Sanctification – Christian obedience, the life after conversion – can seem like a paralyzing endeavor. What more do I have to gain? What else can there be? I am saved; where do I go from here? The feeling is understandable. I certainly have felt it. If we move out to the left, we work too much as to pay back God’s grace – the debtor’s ethic. If we move to the right, we work too little and bear no fruit – we have not faith (James 2 speaks to the fallacy of this extreme). Well then, I am fixated on what not to do, but lost in the balance. Paul in his letter to the Philippians mildly speaks to this issue that Christians face.
Therefore, my beloved, as you have always obeyed, so now, not only as in my presence but much more in my absence, work out your own salvation with fear and trembling,for it is God who works in you, both to will and to work for his good pleasure.
Firstly, we are urged by Paul to indeed continue, and work out our salvation. Pursue what you have already obtained, and do this with fear and trembling. Do it with a sense of who God is, and God’s reality is a frightful observance. To see God in all of His power and glory strikes fear into the heart of the beholder. So it is natural to ask: Why is fear necessary to sanctification? What does fear do to fuel my obedience? Simply, the fear of God naturally breeds trust in God. Fear is not an ill-fated compulsion to act as to not anger God, it is the correct response to the correct perception. Therefore, seeing God as God coupled with the truth that He is indeed “for you” compels you to trust Him. So fear is synonymous to trust, and trust is necessary to obedience; for it is the foundation of faith in God. Trust leads the called to faith, and faith is fuel of obedience. It is impossible to please God without it (Hebrews 11:6), and any work apart from faith is sin (Romans 14:23). Therefore, when Paul desires to see the called work with fear and trembling, he is urging them to obey in faith.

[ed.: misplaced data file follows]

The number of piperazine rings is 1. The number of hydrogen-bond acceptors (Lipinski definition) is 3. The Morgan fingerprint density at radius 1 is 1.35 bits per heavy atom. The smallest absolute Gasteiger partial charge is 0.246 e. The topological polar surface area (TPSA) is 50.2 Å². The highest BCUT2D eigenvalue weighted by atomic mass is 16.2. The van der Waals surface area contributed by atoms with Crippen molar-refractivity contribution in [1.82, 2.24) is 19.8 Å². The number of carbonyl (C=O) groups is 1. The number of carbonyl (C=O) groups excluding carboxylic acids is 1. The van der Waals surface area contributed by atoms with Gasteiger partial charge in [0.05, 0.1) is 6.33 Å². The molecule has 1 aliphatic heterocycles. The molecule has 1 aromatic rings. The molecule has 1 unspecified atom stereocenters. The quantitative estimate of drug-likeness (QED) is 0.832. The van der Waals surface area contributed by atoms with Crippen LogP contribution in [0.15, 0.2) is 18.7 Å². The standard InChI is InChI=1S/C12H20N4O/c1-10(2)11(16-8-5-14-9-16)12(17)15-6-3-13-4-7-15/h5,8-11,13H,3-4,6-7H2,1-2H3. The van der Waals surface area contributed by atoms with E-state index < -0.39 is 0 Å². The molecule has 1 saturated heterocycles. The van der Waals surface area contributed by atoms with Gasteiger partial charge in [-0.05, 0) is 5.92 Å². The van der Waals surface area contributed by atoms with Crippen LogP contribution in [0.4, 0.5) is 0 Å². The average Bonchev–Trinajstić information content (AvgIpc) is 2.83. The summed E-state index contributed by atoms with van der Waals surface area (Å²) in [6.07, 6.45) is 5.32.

Secondly, this working is not dependent on the called. In the deepest sense, Christian obedience is not dependent on the Christian. It is dependent on God’s work in the Christian. See how this easily becomes paralyzing? Here is the follower of Christ being commanded to work out his salvation, yet it is not his doing. If it is not his doing, then how can he be responsible for it? The paradox is not hidden by Paul; he must clearly see it, and he does not shy away. Therefore, the balance is found in this: Work out what God works in you. One level can not be performed without the other. The Christian must work, yet it is God who must work it. So that whenever it is possible to obey, the Christian is held responsible to do it, but is humbled in the fact that it was not their own doing. So why does Paul word it this way? Why not just leave it at the first command? It must be to show the true dependence and humility required for the Christian life. Without dependence on God in faith, the Christian fails.